Training high-performance entrepreneurs
Throughout his business career of buying and selling banks, opening convenience stores and starting an e-commerce company, Carolina alumnus Frank Sutton often relied on mentors he met along the way to help guide him to success.
“Back in the old days, we had excellent professors, but I didn’t feel like there was much interaction with executives and people who were actually running businesses,” said Sutton. “I was lucky along the way to have some good mentors and I think they are very, very important.”
Now, with nearly three decades of business experience, Sutton is sharing his insights with Carolina students. He is one of the more than 165 mentors providing guidance to the next generation of entrepreneurs through UNC Kenan-Flagler Business School’s flagship program the Adams Apprenticeship.
In its third year, the apprenticeship program provides mentorship for Carolina’s top entrepreneurial students by connecting them with the University’s vast network of entrepreneur-minded funders, founders and executives to fast track the students’ careers.
Open to undergraduate and graduate students in any major, the apprenticeship aims to train students for successful entrepreneurial careers, not just help them develop a current venture they’re working on.
“You could think of it like a Phi Beta Kappa of entrepreneurship that strategically connects our most serial entrepreneurial alumni with our most entrepreneurial students to advance their careers,” said Ted Zoller, director of the Center for Entrepreneurial Studies at UNC Kenan-Flagler Business School. “We begin with very talented students. We end with high-performance entrepreneurs.”
The yearlong program combines the mentorship experience from advisers like Sutton with classroom learning, conferences, trips to entrepreneurship hubs and training sessions at Chapel Hill-based startup incubator Launch.
Zoller’s Entrepreneur Lab course, which all students are required to take during their first semester as an apprentice, serves as the program’s anchor. The class focuses on the characteristics of successful entrepreneurs and their leadership styles, Zoller said.
Outside the classroom, program director Dina Rousett and her team host sessions on leadership, networking skills and goal setting to prepare the apprentices to begin connecting with advisors and mentors.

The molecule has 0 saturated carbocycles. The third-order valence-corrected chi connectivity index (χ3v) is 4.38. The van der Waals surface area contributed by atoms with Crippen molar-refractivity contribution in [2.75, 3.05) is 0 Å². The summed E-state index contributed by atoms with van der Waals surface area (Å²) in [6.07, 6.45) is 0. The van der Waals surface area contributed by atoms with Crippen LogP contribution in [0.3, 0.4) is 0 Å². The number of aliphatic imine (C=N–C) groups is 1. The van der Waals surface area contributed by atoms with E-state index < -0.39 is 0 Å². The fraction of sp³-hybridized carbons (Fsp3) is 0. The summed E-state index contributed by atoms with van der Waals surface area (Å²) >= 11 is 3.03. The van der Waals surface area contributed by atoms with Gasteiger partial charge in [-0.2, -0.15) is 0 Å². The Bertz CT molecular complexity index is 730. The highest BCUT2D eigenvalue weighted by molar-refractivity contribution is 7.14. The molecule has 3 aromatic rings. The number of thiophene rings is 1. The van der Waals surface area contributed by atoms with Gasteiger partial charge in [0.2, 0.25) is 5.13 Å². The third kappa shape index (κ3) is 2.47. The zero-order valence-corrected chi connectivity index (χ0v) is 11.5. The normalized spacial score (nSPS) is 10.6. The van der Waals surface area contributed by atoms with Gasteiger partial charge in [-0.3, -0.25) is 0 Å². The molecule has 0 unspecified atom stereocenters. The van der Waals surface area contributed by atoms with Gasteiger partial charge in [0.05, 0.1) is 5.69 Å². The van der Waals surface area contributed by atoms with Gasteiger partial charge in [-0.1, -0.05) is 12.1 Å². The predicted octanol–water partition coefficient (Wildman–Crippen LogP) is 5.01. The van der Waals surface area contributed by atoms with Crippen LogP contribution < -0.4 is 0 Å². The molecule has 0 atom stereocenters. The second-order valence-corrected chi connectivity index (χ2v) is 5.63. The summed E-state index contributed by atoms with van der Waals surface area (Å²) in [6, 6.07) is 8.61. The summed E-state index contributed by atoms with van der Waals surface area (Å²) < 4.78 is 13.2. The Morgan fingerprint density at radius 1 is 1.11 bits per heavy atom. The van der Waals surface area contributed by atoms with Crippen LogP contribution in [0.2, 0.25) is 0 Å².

Through a kickoff gala and conference, trips to San Francisco and New York City and personal networking within the Adams Apprenticeship program, students then begin creating a board of advisors who will help develop the students.
That board, Rousset said, is meant to assist the apprentices throughout their entire careers.
“We want to introduce them to lots of folks,” she said. “It’s game changing that they’re able to be in the same room with some of these individuals. It’s really what makes the program special.”
For MBA student Taylor Meyer, the connections have been priceless. Meyer is an experienced entrepreneur who has already founded and sold a company in a seven-figure deal.
“Access to the Adams network is pretty invaluable,” he said. “It gives you access to real world business people who are willing to help you out with whatever you’re working on. It’s something that I don’t think you can get anywhere else.”
Sutton, who has been a mentor for two years, said he typically meets with a student or two a month to share his experience. He may take them to coffee or lunch or have them tour his warehouse or he may help them develop a business pitch.
His policy, which he says is shared by all mentors, is to never turn down a student who calls.
“For me, it’s a great way to interact with the students and be a resource if they’ve got some specific areas that I might be able to help them with,” Sutton said. “It’s a network where if I can’t help them, I feel a responsibility to try to get them two tor three people who can help them.”
By learning from the mentors, Zoller said, the students will become better prepared for challenges they will likely face after college.
“In many cases, the advisors represent careers that the students would love to have in the future,” he said. “By being an understudy, by apprenticing under senior serial entrepreneurs, the junior entrepreneur really gets an advantage. They become streetwise because they see the experiences before experiencing them themselves by following the lessons of the people who proceeded them.”
Only six months into the apprenticeship, rising Carolina senior Sophie Whelchel has already seen the value in the program.
“I can already tell that this network of mentors is going to serve me for the rest of my career,” she said. “I feel as though I have a better grasp on what paths others have taken and what options are in front of me. This creative approach to my career path is something that no textbook or class could show me.”
By Brandon Bieltz, University Communications
Published July 17, 2017